JOBS FOR YOUTH KEY TO AFRICA’S CONTINUED ECONOMIC GROWTH AND SOCIAL COHESION – UN REPORT
With the number of youths in Africa set to double by 2045, countries across the continent should boost job creation and help young people acquire new skills, according to the African Economic Outlook 2012.
“Creating productive employment for Africa’s rapidly growing young population is an immense challenge but also the key to future prosperity”, say the authors in the foreword.
Co-written by the African Development Bank, the Organisation for Economic Cooperation and Development (OECD) Development Centre, the United Nations Economic Commission for Africa (UNECA) and the UN Development Programme (UNDP), the report says youth are an opportunity for future economic growth.
Between 2000 and 2008, despite world-topping economic growth rates, and a better educated youth, Africa created only 16 million jobs for young people aged between 15 and 24.
Today, youth represent 60 percent of the continent’s unemployed, and of these 40 million youths, 22 million have given up on finding a job, many of them women.
“The continent is experiencing jobless growth”, said Mthuli Ncube, Chief Economist and Vice-President of the African Development Bank (AfDB). “That is an unacceptable reality on a continent with such an impressive pool of youth, talent and creativity”.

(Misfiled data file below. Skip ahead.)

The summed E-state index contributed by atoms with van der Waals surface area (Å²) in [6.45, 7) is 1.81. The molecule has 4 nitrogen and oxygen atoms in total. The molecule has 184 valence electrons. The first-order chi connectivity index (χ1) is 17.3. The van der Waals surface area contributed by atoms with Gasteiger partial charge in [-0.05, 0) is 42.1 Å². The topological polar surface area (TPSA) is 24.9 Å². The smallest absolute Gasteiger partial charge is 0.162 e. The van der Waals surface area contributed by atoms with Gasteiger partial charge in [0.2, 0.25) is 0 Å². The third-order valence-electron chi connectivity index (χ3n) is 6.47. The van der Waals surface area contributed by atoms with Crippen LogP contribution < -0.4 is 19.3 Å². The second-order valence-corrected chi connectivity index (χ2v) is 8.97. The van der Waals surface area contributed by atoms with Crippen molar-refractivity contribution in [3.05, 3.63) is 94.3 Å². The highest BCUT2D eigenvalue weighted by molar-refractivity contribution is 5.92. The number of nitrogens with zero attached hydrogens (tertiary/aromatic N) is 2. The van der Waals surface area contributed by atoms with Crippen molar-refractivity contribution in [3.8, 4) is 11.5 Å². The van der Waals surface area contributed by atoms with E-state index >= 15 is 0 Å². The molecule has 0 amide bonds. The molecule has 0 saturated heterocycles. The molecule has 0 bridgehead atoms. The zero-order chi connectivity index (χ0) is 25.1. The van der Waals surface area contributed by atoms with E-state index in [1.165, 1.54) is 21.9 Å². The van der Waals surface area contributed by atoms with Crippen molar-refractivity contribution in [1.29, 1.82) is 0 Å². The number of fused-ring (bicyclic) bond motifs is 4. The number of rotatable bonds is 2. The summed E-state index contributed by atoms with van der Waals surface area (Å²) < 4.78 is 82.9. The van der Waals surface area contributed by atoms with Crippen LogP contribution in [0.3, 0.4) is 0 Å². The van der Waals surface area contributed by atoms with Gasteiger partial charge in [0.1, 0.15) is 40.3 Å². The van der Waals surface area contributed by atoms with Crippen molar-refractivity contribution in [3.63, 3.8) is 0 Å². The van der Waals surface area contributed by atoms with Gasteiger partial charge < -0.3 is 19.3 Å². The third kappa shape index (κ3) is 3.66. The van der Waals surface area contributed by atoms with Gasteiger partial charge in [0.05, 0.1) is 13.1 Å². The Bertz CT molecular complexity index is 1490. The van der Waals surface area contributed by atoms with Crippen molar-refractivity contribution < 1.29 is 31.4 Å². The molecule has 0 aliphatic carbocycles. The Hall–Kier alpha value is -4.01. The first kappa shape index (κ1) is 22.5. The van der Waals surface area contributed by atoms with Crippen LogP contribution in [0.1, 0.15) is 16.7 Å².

The report argues youth unemployment figures will increase unless Africa moves swiftly to make youth employment a priority, turning its human capital into economic opportunity. On the other hand, youths can present a significant threat to social cohesion and political stability if they do not secure decent living conditions.
High growth alone is not sufficient to guarantee productive employment. Youth employment is largely a problem of quality in low-income countries and one of quantity in middle-income countries, the report says.
“In low-income countries, most young people work but are poor nevertheless. In African middle-income countries, on the other hand, such as South Africa or the Northern African countries, despite better education, more youth are inactive than working”, said Mario Pezzini, Director at the OECD Development Centre.